The last two contributions have a legal approach. The paper by Eneken Tikk deals with the antinomy privacy-security and how it is managed in the EU context. Another point discussed regards the difficulty of transmitting the personal data of EU citizen to the NATO or non-EU States due to the stringent European legislation in the field. Another problem to be solved concerns the necessity to demonstrate the relevance for NATO that a given cyber incident has in order to activate the proper measures of the Alliance. Despite some difficulties, more cooperation between EU and NATO is highly needed. Hence, the paper is in some way complementary to the two previous ones.
Last, and hopefully not the least, the essay by Ivo Paparela creatively expresses, in a non traditional form, his question as to whether the legislation in the NATO countries, and in particular in Eastern European countries, is adequate and capable of supporting law enforcement agencies in their fight against cyber criminals. The conclusions, after having conducted research on some legislations on cyber activities, are – according to the author – pessimistic, though provisory. The reasoning seems to be correct, but he who writes these lines wants to emphasise that the responsibility for some statements in this essay is solely that of the author.
Some final proposals were elaborated in our Workshop. Each participant was asked to propose two or three concrete solutions in the area they personally felt was of critical importance.
What follows is a compendium of their proposals and ideas. Many conference participants presented more than one proposal, often in more than one area of cyber security. Therefore, the proposals have been arranged according to argument in order to facilitate comprehension and identify common themes, the compilation and organisation of which has been arranged by Margot J. Wylie, BSc. at the University of Florence, one of our most brilliant students to whom I want to express here all my gratitude and appreciation.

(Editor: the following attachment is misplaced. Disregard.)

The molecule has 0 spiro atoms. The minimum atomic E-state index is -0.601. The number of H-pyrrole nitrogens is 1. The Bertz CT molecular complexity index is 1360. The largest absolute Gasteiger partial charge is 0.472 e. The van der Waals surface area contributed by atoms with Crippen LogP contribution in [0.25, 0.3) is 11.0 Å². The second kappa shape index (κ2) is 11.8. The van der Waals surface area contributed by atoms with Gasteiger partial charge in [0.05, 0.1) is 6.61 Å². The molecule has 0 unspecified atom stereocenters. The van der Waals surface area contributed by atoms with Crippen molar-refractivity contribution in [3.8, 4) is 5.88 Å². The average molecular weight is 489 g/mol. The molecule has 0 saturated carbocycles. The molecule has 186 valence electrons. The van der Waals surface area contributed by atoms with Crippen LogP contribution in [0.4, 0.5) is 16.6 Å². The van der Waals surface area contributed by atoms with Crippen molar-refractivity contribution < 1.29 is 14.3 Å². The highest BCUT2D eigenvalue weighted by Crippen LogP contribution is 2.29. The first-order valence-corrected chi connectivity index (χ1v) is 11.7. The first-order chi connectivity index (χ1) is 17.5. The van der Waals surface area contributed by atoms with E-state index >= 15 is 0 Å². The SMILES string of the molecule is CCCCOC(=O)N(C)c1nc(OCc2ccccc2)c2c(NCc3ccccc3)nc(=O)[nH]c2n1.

The proposals may be divided into general work areas, such as: research, the legislative and regulatory measures, co-operation, strategies, technical and economic measures. All recognised that to face the multifaceted problem of cyber security it was necessary to work on different layers, not only in their field of research and development, but also in all areas that are touched by questions of cyber security.
As far as research is concerned, several proposals regarded specific suggestions of methodology and approach. Essentially, a multidisciplinary approach was suggested in reference to the study of cyber security and crime. One suggestion specifically advocated the combination of methodologies, such as mathematical programming, object-oriented and agent-based modelling, and fuzzy logic with risk management tools, such as fault tree analysis, failure modes and effect analysis (FMEA), etc. to identify, monitor or predict possible disruption factors related to operational or social networks. Another was based on implementing marketing and management tools and concepts to better understand and analyse the global terror phenomenon and terrorist organisations and their use of the Internet.